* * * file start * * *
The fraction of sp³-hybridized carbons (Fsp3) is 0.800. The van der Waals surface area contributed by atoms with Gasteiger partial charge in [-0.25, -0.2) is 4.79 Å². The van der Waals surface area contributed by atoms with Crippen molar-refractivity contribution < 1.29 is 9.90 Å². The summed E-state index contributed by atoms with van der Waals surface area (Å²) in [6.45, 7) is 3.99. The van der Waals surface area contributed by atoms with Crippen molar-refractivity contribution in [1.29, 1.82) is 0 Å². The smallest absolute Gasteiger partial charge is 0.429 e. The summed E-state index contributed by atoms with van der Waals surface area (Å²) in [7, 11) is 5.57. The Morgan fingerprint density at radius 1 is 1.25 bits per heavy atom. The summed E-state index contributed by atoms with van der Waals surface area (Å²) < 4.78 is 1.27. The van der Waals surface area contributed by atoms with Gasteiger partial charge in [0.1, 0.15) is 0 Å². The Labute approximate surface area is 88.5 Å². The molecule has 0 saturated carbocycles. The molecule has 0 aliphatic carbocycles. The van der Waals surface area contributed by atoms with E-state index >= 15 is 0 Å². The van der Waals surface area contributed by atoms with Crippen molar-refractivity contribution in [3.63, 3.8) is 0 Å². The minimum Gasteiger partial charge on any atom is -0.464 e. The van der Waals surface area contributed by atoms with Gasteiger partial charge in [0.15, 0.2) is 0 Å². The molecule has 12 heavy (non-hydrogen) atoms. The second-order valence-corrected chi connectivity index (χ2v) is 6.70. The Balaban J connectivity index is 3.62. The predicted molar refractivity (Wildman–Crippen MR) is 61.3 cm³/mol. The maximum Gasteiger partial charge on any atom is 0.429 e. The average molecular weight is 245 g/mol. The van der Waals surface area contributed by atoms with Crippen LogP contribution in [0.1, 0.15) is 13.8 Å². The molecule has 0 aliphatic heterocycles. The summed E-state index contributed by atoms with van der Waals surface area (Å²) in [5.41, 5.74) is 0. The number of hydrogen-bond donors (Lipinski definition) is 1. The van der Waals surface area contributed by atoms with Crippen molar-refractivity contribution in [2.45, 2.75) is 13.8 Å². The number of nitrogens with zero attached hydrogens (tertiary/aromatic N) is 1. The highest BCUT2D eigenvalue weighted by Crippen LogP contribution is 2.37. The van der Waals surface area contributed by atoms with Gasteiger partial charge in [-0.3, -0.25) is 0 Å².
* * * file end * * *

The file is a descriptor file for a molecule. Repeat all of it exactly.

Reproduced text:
The fraction of sp³-hybridized carbons (Fsp3) is 0.800. The van der Waals surface area contributed by atoms with Gasteiger partial charge in [-0.25, -0.2) is 4.79 Å². The van der Waals surface area contributed by atoms with Crippen molar-refractivity contribution < 1.29 is 9.90 Å². The summed E-state index contributed by atoms with van der Waals surface area (Å²) in [6.45, 7) is 3.99. The van der Waals surface area contributed by atoms with Crippen molar-refractivity contribution in [1.29, 1.82) is 0 Å². The smallest absolute Gasteiger partial charge is 0.429 e. The summed E-state index contributed by atoms with van der Waals surface area (Å²) in [7, 11) is 5.57. The Morgan fingerprint density at radius 1 is 1.25 bits per heavy atom. The summed E-state index contributed by atoms with van der Waals surface area (Å²) < 4.78 is 1.27. The van der Waals surface area contributed by atoms with Gasteiger partial charge in [0.1, 0.15) is 0 Å². The Labute approximate surface area is 88.5 Å². The molecule has 0 saturated carbocycles. The molecule has 0 aliphatic carbocycles. The van der Waals surface area contributed by atoms with E-state index >= 15 is 0 Å². The van der Waals surface area contributed by atoms with Crippen molar-refractivity contribution in [3.63, 3.8) is 0 Å². The minimum Gasteiger partial charge on any atom is -0.464 e. The van der Waals surface area contributed by atoms with Gasteiger partial charge in [0.15, 0.2) is 0 Å². The molecule has 12 heavy (non-hydrogen) atoms. The second-order valence-corrected chi connectivity index (χ2v) is 6.70. The Balaban J connectivity index is 3.62. The predicted molar refractivity (Wildman–Crippen MR) is 61.3 cm³/mol. The maximum Gasteiger partial charge on any atom is 0.429 e. The average molecular weight is 245 g/mol. The van der Waals surface area contributed by atoms with Crippen LogP contribution in [0.1, 0.15) is 13.8 Å². The molecule has 0 aliphatic heterocycles. The summed E-state index contributed by atoms with van der Waals surface area (Å²) in [5.41, 5.74) is 0. The number of hydrogen-bond donors (Lipinski definition) is 1. The van der Waals surface area contributed by atoms with Crippen molar-refractivity contribution in [2.45, 2.75) is 13.8 Å². The number of nitrogens with zero attached hydrogens (tertiary/aromatic N) is 1. The highest BCUT2D eigenvalue weighted by Crippen LogP contribution is 2.37. The van der Waals surface area contributed by atoms with Gasteiger partial charge in [-0.3, -0.25) is 0 Å².